State-of-the-art processing gets best out of flax
By Andy Collings
WHICH is the more valuable part of a crop of flax – seed or straw? The answer is neither, for the reality is that the current incentive to grow the crop is the generous subsidy paid.
Nonetheless, there are those who believe that, subsidy or no subsidy, flax can provide growers with a useful return both in terms of seed and straw.
Nigel Smith-Korey is a director of Tamlyn, a company which, earlier this year, started processing flax straw at a site in Boyton, near Launceston, Cornwall.
Not the first by any means to establish such a business, Mr Smith-Korey believes his companys processing machinery to be the bees knees in its ability to produce clean short fibre flax.
"We have installed machinery which is very like the systems emp-loyed by the textile industry," he says. "Our process is capable of producing high grade material for which there is a high demand when used for blending in with other natural materials such as wool or cotton."
Even so, Mr Smith-Korey is the first to admit it is impossible to make silk purses out of sows ears and insists that proper management of flax straw in the field is essential if values are to be maintained.
"The south-wests damp climate is ideal for flax growing," he says. "After the crop has been combined the straw needs to ret – the breakdown of the fibre – which means it needs to stay in the field for about three weeks getting damp and dry a few times before it is baled.
"Most growers have a lot to learn if high quality flax straw is to be produced. There is a big temptation to bale too early which means that the chopping part of our processing becomes almost impossible."
He insists bales should always be stored undercover.
"Good quality straw can command up to £80/t, but poor quality can be next to worthless," he says. "Growers have got to realise that flax straw, with its current 1t+/acre yield, is an important part of the crop and should be treated so."
Such comments are understandable. The Boyton plant called for a £1m investment – about half of which came from grants – and the need to show some reasonable returns is high.
Mr Smith-Korey believes the potential annual output of the plant is about 7500t which, on current performance, requires 3600ha (9000 acres) of flax to be grown – the vast majority of which is grown on contract. Improved husbandry could see yields of both straw and seed increase significantly should the economics of the crop make sense.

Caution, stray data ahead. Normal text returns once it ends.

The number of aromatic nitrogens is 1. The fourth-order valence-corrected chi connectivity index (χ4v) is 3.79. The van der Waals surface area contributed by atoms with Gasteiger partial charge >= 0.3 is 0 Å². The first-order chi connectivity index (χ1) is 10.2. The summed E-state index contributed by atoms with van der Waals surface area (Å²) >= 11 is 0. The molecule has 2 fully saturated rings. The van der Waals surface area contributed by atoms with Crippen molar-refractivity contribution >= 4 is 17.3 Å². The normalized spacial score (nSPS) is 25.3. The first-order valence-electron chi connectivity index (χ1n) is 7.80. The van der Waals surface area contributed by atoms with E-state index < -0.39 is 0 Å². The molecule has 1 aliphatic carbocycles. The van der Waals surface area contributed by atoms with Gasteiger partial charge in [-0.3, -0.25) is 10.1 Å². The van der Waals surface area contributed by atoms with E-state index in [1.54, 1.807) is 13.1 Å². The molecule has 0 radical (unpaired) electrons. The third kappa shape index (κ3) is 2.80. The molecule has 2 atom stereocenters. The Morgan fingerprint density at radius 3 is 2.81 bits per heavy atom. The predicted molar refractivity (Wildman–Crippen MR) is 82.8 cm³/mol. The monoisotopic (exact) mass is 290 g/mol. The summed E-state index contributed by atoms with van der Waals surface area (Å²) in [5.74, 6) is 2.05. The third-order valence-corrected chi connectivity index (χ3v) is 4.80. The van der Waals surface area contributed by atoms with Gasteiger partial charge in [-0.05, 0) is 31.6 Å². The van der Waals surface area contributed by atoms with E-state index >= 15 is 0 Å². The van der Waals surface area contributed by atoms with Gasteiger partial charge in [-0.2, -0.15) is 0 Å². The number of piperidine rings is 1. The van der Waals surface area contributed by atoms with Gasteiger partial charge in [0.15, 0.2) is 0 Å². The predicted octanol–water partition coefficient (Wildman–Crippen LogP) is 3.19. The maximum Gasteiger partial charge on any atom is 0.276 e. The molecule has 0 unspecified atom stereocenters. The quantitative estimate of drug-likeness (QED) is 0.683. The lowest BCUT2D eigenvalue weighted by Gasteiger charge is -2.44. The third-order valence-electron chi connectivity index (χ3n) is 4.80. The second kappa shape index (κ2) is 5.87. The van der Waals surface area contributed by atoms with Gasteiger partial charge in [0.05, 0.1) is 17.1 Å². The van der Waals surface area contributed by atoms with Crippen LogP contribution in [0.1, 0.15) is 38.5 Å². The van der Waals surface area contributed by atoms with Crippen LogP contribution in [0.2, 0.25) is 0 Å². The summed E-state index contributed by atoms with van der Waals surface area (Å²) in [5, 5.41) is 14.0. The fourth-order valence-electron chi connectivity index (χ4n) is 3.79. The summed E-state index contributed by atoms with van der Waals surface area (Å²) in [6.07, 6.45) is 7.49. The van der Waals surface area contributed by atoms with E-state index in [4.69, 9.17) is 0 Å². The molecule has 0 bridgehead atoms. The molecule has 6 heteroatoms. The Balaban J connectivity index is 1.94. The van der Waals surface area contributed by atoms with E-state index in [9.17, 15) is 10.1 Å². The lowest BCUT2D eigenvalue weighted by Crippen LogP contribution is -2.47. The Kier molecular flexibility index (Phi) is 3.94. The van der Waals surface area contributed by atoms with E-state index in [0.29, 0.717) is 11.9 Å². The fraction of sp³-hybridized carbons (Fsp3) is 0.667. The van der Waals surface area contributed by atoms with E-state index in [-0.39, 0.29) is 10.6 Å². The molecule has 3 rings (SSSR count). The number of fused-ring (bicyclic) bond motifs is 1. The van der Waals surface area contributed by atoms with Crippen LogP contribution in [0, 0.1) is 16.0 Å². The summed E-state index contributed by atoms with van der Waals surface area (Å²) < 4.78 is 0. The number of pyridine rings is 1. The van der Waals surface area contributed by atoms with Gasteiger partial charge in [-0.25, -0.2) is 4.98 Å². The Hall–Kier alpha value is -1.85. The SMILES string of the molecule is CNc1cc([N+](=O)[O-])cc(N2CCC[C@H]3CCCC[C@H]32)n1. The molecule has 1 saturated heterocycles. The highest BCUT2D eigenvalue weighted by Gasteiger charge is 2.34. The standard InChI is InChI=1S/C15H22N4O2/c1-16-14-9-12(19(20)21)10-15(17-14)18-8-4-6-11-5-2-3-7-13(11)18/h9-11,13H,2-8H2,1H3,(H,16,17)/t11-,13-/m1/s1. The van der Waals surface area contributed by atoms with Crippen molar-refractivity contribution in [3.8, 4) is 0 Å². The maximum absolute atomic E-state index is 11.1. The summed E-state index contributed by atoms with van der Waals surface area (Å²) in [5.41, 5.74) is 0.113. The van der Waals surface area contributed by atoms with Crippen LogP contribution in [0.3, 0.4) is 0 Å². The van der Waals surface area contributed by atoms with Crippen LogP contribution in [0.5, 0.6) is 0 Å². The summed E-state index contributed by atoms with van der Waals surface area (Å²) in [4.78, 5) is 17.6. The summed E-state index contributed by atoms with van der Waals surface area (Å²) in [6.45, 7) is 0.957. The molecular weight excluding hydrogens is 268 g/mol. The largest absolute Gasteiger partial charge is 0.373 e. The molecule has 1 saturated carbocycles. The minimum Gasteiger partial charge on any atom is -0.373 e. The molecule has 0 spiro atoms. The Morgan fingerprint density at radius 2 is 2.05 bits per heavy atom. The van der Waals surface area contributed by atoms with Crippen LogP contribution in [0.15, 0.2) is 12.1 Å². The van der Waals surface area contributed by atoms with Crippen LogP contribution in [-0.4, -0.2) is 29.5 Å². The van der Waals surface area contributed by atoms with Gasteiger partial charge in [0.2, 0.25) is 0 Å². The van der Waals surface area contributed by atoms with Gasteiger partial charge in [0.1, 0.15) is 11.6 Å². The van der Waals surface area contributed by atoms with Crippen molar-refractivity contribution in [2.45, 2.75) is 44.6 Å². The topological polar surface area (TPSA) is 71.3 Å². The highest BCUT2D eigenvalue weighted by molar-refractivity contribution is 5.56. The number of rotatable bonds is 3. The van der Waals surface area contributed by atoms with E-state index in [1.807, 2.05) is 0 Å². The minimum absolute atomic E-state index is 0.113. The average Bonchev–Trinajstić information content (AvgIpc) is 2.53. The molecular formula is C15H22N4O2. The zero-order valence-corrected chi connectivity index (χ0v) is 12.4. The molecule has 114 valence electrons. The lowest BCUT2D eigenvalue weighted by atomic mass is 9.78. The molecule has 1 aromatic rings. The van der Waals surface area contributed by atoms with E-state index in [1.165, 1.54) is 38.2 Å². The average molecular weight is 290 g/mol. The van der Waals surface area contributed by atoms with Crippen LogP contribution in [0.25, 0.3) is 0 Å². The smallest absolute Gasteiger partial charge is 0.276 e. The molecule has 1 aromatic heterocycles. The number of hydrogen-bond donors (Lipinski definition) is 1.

"Overall, we are all on a learning curve, but I sincerely believe there is a future for flax – both for the grower and processor – even if subsidies reduce substantially."
Belt brings end to harvesting problem
FLAX, by its very nature, will never be an easy crop to harvest.
Fibrous, it has an uncanny ability to wrap around anything that turns, particularly if the sun goes behind a cloud.
Such problems manifest themselves in strange ways. Given half a chance the front auger would provide a welcome respite for cut flax stems, providing the knives had achieved a satisfactory cut.
But ignoring, for the moment, the almost magnetic attraction of the rotating sails, it is the shaft at the top of the elevator – the one that should present the crop to the drum – which generally proves to be the point where reluctance peaks.
In short, the crop wraps around the top shaft, causing the combine to be stopped, the front trunking removed and, with a sharp knife, the mini-bale dismembered. Good fun on occasions; bad news when it happens every 15 minutes.
Such was the plight of Cornish contractor Phil Strout, who is based at Bradbridge Farm, Boyton. Contracted to cut 800ha (2000 acres) of flax last year, irritation soon turned to frustration, followed shortly by acute embarrassment as customers looked anxiously on.
The problem for his MF36 combine with its 18ft powerflow header was clearly in the feed system, a traditional chain and slat elevator. Flax was getting under the chains and, rather than being projected drum-wise continued its new found extra-terrestrial experience by rotating around the top shaft.
Salvation came in the form of a rubber belt fitted beneath the slats to provide a total movable surface for the flax to travel with. The brainchild of Bob Sellers, a fitter for West Devon and North Cornwall Farmers, the system proved to be the solution which enabled harvesting to continue without further delay.
"I phoned up a belt supplier – from the Yellow Pages – and explained what I wanted," says Mr Sellers. " He recommended a 3mm polyester belt and cut it to the width and length I required. Bolt heads which hold the slats in position were spot welded to retain them and corresponding holes punched in the belting.
"It took about 90 minutes to fit the belt and from that point wrapping was a thing of the past, for the remaining 1000 acres or so. The belt cost about £150."
Mr Sellers says he had tried MFs suggested solution – a plastic roller on the top elevator shaft and even chain cogs with sharpened indents – to no avail.
"MF just does not appear to understand the problem," he says. "Flax calls for a totally different approach than other crops."
Even so, Mr Sellers believes his belt elevator conversion could find use with combines asked to harvest crops, such as linseed, grass seed or oilseed rape. *